The present invention provides a gasket which prevents the ingress of moisture and or other contaminates between the surfaces of aluminum causing corrosion or galvanic corrosion in this area. The gasket is constructed so that it eliminates present electrical bonding methods through the attaching screws and provides a positive bond through the structure to the base of the instrument, antenna, and/or aircraft skin lap joints, electrical receptacle outlets, waste outlets, lavatory installations and galley installations. Besides providing electrical bonding through surface to surface contact, eliminating all aspects of corrosion, the gasket is capable of reducing corrosion through the attaching hardware by migrating the insulating properties of the uncured unvulcanized fluorosilicone material of the gasket onto the threads of the attaching hardware and forms an outer bead of the fluorosilicone compound around the periphery of the installation upon compression. Although the gasket is shown in certain illustrative embodiments herein in aircraft applications, it is also useful in marine applications where salt water corrodes aluminum or steel installations and where maintaining electrically conductive properties between mating surfaces is a serious problem.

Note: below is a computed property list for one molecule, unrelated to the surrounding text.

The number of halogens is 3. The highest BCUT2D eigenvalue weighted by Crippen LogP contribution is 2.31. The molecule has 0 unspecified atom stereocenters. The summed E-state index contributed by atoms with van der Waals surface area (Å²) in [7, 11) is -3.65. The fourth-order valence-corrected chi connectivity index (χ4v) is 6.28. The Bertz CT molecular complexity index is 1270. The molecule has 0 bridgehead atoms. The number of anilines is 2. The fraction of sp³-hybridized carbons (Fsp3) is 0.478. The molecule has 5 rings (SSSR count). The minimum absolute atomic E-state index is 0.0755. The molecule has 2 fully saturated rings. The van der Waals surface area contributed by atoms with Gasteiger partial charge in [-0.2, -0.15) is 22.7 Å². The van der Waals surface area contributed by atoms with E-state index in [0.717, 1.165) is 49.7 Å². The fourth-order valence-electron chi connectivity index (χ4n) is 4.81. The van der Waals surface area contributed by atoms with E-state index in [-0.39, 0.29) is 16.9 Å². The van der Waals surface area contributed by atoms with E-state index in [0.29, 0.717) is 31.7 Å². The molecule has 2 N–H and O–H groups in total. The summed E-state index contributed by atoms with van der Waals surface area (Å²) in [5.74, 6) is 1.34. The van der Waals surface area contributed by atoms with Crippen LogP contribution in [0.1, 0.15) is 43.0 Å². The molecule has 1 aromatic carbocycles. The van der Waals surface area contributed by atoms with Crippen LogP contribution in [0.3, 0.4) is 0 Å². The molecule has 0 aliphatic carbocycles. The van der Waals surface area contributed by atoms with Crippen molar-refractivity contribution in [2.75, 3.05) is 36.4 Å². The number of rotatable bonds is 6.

By using the present flexible gasket comprising silver-plated stranded aluminum when low electrical bonding resistance is required in certain aircraft installations requiring less than 0.02 milliohm encapsulated in an uncured unvulcanized fluorosilicone, application time is reduced, as well as removal and elimination of structural and component damage during removal. Since the fluorosilicone compound provides a hermetic seal under high vibration, flexing conditions, aerodynamic conditions of up to 0.8 Mach, and provides a seal for internal aircraft pressure of over 30 P.S.I., there is no fear of an introduction of either an outside, or inside introduction of an electrolyte that would create a galvanic cell. For the purposes of cost reductions in applications that do not require extremely low bonding resistance requirements, and only need to be less than 1 milliohm, then the aluminum woven metallic mesh or expanded aluminum screen can be of the same surface structure type currently used in the manufacture of aircraft structures. The expanded aluminum screen is favored over the metallic woven mesh for airplane applications. The reason for the preference of the expanded aluminum screen for airplane applications is the pliability of the expanded aluminum which is made from an expanded metal foil is one of several mesh (or open area) materials used in eliminating interference. It is made from solid foil gauge metals to precision tolerances. The process involves a shaped tool lancing and stretching a ductile metal in one motion. The resulting holes are diamond-shaped with a large variety of hole sizes. Dimensions range from a 1/32 in the long way of the diamond (LWD) to approximately 1/2 LWD. In shielding applications an LWD of 1/8 or less is most common, although different shape holes can also be created. Material options include selvage edge, solid sections and annealing. Upon compression the screen will make contact with the two mating surfaces to provide electrical continuity, but will not cause any pits into the airplane structure as will the woven metallic mesh with the harder durometer. This has been observed on in-service airline field tests and discovered after a period of two years with periodic inspections using the woven metallic mesh.